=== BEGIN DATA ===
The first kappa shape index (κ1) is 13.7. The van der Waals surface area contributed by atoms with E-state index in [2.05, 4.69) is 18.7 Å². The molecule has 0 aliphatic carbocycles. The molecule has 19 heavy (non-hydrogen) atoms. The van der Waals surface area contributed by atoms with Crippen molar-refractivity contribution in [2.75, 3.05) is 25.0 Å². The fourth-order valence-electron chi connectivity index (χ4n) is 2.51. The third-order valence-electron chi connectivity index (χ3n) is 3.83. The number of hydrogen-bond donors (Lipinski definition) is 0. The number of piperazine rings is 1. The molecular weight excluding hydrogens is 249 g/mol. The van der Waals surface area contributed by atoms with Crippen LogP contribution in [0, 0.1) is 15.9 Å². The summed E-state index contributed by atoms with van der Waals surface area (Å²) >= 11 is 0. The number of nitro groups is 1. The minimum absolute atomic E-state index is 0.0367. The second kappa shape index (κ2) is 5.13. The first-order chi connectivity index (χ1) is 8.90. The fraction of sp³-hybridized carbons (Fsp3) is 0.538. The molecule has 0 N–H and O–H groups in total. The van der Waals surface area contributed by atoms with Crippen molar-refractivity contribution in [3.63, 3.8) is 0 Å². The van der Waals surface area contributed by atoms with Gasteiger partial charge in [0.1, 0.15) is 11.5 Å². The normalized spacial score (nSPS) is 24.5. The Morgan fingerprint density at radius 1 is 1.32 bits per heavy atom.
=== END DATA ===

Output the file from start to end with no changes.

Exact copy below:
The first kappa shape index (κ1) is 13.7. The van der Waals surface area contributed by atoms with E-state index in [2.05, 4.69) is 18.7 Å². The molecule has 0 aliphatic carbocycles. The molecule has 19 heavy (non-hydrogen) atoms. The van der Waals surface area contributed by atoms with Crippen molar-refractivity contribution in [2.75, 3.05) is 25.0 Å². The fourth-order valence-electron chi connectivity index (χ4n) is 2.51. The third-order valence-electron chi connectivity index (χ3n) is 3.83. The number of hydrogen-bond donors (Lipinski definition) is 0. The number of piperazine rings is 1. The molecular weight excluding hydrogens is 249 g/mol. The van der Waals surface area contributed by atoms with Crippen LogP contribution in [0, 0.1) is 15.9 Å². The summed E-state index contributed by atoms with van der Waals surface area (Å²) >= 11 is 0. The number of nitro groups is 1. The minimum absolute atomic E-state index is 0.0367. The second kappa shape index (κ2) is 5.13. The first-order chi connectivity index (χ1) is 8.90. The fraction of sp³-hybridized carbons (Fsp3) is 0.538. The molecule has 0 N–H and O–H groups in total. The van der Waals surface area contributed by atoms with Crippen molar-refractivity contribution in [3.63, 3.8) is 0 Å². The van der Waals surface area contributed by atoms with Gasteiger partial charge in [0.1, 0.15) is 11.5 Å². The normalized spacial score (nSPS) is 24.5. The Morgan fingerprint density at radius 1 is 1.32 bits per heavy atom.